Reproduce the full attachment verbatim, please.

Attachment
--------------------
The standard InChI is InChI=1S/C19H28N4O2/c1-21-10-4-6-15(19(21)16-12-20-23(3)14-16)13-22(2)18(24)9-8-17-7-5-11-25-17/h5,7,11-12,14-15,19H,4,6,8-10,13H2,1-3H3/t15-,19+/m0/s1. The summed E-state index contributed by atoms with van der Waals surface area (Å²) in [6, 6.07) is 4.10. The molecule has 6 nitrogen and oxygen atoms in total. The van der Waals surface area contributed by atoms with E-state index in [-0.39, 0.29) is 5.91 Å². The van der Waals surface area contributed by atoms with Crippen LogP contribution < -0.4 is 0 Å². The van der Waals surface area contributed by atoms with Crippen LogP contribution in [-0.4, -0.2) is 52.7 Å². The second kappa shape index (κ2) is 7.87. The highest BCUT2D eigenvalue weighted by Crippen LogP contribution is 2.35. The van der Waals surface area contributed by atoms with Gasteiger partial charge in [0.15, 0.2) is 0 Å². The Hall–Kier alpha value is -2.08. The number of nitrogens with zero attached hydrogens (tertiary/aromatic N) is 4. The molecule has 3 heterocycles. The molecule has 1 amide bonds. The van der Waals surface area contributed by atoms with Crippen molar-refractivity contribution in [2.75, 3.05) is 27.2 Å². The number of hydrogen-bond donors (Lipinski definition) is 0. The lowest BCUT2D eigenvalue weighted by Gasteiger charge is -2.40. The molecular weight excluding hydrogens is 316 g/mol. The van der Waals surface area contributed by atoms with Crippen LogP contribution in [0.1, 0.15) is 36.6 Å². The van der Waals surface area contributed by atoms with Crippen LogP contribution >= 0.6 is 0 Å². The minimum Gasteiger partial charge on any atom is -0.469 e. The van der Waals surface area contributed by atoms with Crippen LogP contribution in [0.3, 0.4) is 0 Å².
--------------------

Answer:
The standard InChI is InChI=1S/C19H28N4O2/c1-21-10-4-6-15(19(21)16-12-20-23(3)14-16)13-22(2)18(24)9-8-17-7-5-11-25-17/h5,7,11-12,14-15,19H,4,6,8-10,13H2,1-3H3/t15-,19+/m0/s1. The summed E-state index contributed by atoms with van der Waals surface area (Å²) in [6, 6.07) is 4.10. The molecule has 6 nitrogen and oxygen atoms in total. The van der Waals surface area contributed by atoms with E-state index in [-0.39, 0.29) is 5.91 Å². The van der Waals surface area contributed by atoms with Crippen LogP contribution < -0.4 is 0 Å². The van der Waals surface area contributed by atoms with Crippen LogP contribution in [-0.4, -0.2) is 52.7 Å². The second kappa shape index (κ2) is 7.87. The highest BCUT2D eigenvalue weighted by Crippen LogP contribution is 2.35. The van der Waals surface area contributed by atoms with Gasteiger partial charge in [0.15, 0.2) is 0 Å². The Hall–Kier alpha value is -2.08. The number of nitrogens with zero attached hydrogens (tertiary/aromatic N) is 4. The molecule has 3 heterocycles. The molecule has 1 amide bonds. The van der Waals surface area contributed by atoms with Crippen molar-refractivity contribution in [2.75, 3.05) is 27.2 Å². The number of hydrogen-bond donors (Lipinski definition) is 0. The lowest BCUT2D eigenvalue weighted by Gasteiger charge is -2.40. The molecular weight excluding hydrogens is 316 g/mol. The van der Waals surface area contributed by atoms with Crippen LogP contribution in [0.1, 0.15) is 36.6 Å². The van der Waals surface area contributed by atoms with Crippen LogP contribution >= 0.6 is 0 Å². The minimum Gasteiger partial charge on any atom is -0.469 e. The van der Waals surface area contributed by atoms with Crippen LogP contribution in [0.3, 0.4) is 0 Å².